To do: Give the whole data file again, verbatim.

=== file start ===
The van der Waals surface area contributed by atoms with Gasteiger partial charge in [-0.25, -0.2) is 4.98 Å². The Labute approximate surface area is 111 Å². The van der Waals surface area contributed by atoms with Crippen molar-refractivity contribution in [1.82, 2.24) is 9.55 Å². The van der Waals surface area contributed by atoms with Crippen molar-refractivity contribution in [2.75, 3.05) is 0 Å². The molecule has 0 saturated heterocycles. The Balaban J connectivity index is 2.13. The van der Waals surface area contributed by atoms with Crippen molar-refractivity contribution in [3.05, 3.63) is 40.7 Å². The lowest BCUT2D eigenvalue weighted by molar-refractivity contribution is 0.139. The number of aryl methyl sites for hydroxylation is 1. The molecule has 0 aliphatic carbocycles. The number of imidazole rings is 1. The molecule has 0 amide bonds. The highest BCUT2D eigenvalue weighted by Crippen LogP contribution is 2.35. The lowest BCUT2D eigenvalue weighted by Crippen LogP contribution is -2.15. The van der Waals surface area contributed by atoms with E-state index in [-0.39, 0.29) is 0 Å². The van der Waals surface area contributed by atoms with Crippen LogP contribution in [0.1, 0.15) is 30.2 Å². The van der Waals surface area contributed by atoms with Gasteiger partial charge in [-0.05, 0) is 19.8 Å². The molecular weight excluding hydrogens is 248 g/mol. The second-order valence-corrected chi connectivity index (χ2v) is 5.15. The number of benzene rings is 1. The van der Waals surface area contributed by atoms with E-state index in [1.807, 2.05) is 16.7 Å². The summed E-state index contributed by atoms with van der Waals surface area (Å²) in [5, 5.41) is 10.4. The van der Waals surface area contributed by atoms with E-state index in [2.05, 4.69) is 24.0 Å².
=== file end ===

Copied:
The van der Waals surface area contributed by atoms with Gasteiger partial charge in [-0.25, -0.2) is 4.98 Å². The Labute approximate surface area is 111 Å². The van der Waals surface area contributed by atoms with Crippen molar-refractivity contribution in [1.82, 2.24) is 9.55 Å². The van der Waals surface area contributed by atoms with Crippen molar-refractivity contribution in [2.75, 3.05) is 0 Å². The molecule has 0 saturated heterocycles. The Balaban J connectivity index is 2.13. The van der Waals surface area contributed by atoms with Crippen molar-refractivity contribution in [3.05, 3.63) is 40.7 Å². The lowest BCUT2D eigenvalue weighted by molar-refractivity contribution is 0.139. The number of aryl methyl sites for hydroxylation is 1. The molecule has 0 aliphatic carbocycles. The number of imidazole rings is 1. The molecule has 0 amide bonds. The highest BCUT2D eigenvalue weighted by Crippen LogP contribution is 2.35. The lowest BCUT2D eigenvalue weighted by Crippen LogP contribution is -2.15. The van der Waals surface area contributed by atoms with E-state index in [-0.39, 0.29) is 0 Å². The van der Waals surface area contributed by atoms with Crippen LogP contribution in [0.1, 0.15) is 30.2 Å². The van der Waals surface area contributed by atoms with Gasteiger partial charge in [-0.05, 0) is 19.8 Å². The molecular weight excluding hydrogens is 248 g/mol. The second-order valence-corrected chi connectivity index (χ2v) is 5.15. The number of benzene rings is 1. The van der Waals surface area contributed by atoms with E-state index in [1.807, 2.05) is 16.7 Å². The summed E-state index contributed by atoms with van der Waals surface area (Å²) in [5, 5.41) is 10.4. The van der Waals surface area contributed by atoms with E-state index in [2.05, 4.69) is 24.0 Å².